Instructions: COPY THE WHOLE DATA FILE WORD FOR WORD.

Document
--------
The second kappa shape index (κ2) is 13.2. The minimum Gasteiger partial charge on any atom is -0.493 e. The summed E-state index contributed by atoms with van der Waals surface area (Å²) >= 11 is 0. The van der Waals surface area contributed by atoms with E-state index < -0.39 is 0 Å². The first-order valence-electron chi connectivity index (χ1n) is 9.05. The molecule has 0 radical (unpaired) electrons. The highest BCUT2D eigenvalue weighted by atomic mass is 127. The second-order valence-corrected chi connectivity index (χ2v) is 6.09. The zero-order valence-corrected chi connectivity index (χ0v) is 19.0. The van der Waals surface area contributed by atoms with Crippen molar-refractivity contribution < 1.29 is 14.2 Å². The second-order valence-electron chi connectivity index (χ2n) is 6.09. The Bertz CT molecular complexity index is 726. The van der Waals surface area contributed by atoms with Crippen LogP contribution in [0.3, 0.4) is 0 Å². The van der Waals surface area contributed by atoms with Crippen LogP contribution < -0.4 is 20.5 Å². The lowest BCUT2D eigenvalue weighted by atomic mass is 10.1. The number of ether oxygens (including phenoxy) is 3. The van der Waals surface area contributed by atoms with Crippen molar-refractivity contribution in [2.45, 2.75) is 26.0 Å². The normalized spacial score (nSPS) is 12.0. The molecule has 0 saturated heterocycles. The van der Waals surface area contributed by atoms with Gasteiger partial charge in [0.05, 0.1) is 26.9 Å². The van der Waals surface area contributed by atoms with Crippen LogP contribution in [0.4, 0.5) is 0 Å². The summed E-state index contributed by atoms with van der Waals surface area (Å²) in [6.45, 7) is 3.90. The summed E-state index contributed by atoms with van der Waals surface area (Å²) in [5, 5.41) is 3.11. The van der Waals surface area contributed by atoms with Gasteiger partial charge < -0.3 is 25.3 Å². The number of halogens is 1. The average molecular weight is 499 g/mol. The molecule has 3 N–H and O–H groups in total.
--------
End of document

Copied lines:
The second kappa shape index (κ2) is 13.2. The minimum Gasteiger partial charge on any atom is -0.493 e. The summed E-state index contributed by atoms with van der Waals surface area (Å²) >= 11 is 0. The van der Waals surface area contributed by atoms with E-state index < -0.39 is 0 Å². The first-order valence-electron chi connectivity index (χ1n) is 9.05. The molecule has 0 radical (unpaired) electrons. The highest BCUT2D eigenvalue weighted by atomic mass is 127. The second-order valence-corrected chi connectivity index (χ2v) is 6.09. The zero-order valence-corrected chi connectivity index (χ0v) is 19.0. The van der Waals surface area contributed by atoms with Crippen molar-refractivity contribution < 1.29 is 14.2 Å². The second-order valence-electron chi connectivity index (χ2n) is 6.09. The Bertz CT molecular complexity index is 726. The van der Waals surface area contributed by atoms with Crippen LogP contribution in [0.3, 0.4) is 0 Å². The van der Waals surface area contributed by atoms with Crippen LogP contribution < -0.4 is 20.5 Å². The lowest BCUT2D eigenvalue weighted by atomic mass is 10.1. The number of ether oxygens (including phenoxy) is 3. The van der Waals surface area contributed by atoms with Crippen molar-refractivity contribution in [2.45, 2.75) is 26.0 Å². The normalized spacial score (nSPS) is 12.0. The molecule has 0 saturated heterocycles. The van der Waals surface area contributed by atoms with Gasteiger partial charge in [0.05, 0.1) is 26.9 Å². The van der Waals surface area contributed by atoms with Crippen LogP contribution in [0.4, 0.5) is 0 Å². The summed E-state index contributed by atoms with van der Waals surface area (Å²) in [6.45, 7) is 3.90. The summed E-state index contributed by atoms with van der Waals surface area (Å²) in [5, 5.41) is 3.11. The van der Waals surface area contributed by atoms with Gasteiger partial charge < -0.3 is 25.3 Å². The number of halogens is 1. The average molecular weight is 499 g/mol. The molecule has 3 N–H and O–H groups in total.